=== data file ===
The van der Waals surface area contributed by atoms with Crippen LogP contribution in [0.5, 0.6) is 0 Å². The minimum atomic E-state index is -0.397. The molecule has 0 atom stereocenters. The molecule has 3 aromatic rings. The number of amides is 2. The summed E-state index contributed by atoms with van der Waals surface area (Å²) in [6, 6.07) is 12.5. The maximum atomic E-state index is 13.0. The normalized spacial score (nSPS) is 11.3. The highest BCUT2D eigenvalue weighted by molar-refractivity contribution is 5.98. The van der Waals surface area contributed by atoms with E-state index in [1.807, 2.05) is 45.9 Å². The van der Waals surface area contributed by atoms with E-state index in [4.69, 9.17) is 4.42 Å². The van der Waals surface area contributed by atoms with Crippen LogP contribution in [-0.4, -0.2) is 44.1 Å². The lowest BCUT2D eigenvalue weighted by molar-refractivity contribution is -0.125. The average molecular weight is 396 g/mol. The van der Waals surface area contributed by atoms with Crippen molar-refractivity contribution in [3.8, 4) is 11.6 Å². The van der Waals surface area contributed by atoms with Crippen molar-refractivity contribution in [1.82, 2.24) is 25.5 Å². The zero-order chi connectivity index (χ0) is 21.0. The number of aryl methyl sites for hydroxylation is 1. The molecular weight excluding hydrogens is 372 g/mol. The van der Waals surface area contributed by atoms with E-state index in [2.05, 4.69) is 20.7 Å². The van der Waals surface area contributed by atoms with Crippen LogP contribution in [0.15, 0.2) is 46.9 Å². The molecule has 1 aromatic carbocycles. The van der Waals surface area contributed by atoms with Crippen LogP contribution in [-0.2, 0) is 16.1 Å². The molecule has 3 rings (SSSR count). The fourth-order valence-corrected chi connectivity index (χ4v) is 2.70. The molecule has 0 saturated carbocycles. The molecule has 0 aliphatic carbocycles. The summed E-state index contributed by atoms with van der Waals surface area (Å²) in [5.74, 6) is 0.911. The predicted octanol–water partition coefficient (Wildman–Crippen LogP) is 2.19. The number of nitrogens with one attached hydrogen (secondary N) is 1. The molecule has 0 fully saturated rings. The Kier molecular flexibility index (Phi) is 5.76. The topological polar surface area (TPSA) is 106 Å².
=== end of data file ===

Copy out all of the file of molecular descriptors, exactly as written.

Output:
The van der Waals surface area contributed by atoms with Crippen LogP contribution in [0.5, 0.6) is 0 Å². The minimum atomic E-state index is -0.397. The molecule has 0 atom stereocenters. The molecule has 3 aromatic rings. The number of amides is 2. The summed E-state index contributed by atoms with van der Waals surface area (Å²) in [6, 6.07) is 12.5. The maximum atomic E-state index is 13.0. The normalized spacial score (nSPS) is 11.3. The highest BCUT2D eigenvalue weighted by molar-refractivity contribution is 5.98. The van der Waals surface area contributed by atoms with E-state index in [1.807, 2.05) is 45.9 Å². The van der Waals surface area contributed by atoms with E-state index in [4.69, 9.17) is 4.42 Å². The van der Waals surface area contributed by atoms with Crippen LogP contribution in [-0.4, -0.2) is 44.1 Å². The lowest BCUT2D eigenvalue weighted by molar-refractivity contribution is -0.125. The average molecular weight is 396 g/mol. The van der Waals surface area contributed by atoms with Crippen molar-refractivity contribution in [3.8, 4) is 11.6 Å². The van der Waals surface area contributed by atoms with Crippen molar-refractivity contribution in [1.82, 2.24) is 25.5 Å². The zero-order chi connectivity index (χ0) is 21.0. The number of aryl methyl sites for hydroxylation is 1. The molecular weight excluding hydrogens is 372 g/mol. The van der Waals surface area contributed by atoms with E-state index in [2.05, 4.69) is 20.7 Å². The van der Waals surface area contributed by atoms with Crippen LogP contribution in [0.15, 0.2) is 46.9 Å². The molecule has 1 aromatic carbocycles. The van der Waals surface area contributed by atoms with Crippen LogP contribution in [-0.2, 0) is 16.1 Å². The molecule has 3 rings (SSSR count). The fourth-order valence-corrected chi connectivity index (χ4v) is 2.70. The molecule has 0 saturated carbocycles. The molecule has 0 aliphatic carbocycles. The summed E-state index contributed by atoms with van der Waals surface area (Å²) in [5.74, 6) is 0.911. The predicted octanol–water partition coefficient (Wildman–Crippen LogP) is 2.19. The number of nitrogens with one attached hydrogen (secondary N) is 1. The molecule has 0 fully saturated rings. The Kier molecular flexibility index (Phi) is 5.76. The topological polar surface area (TPSA) is 106 Å².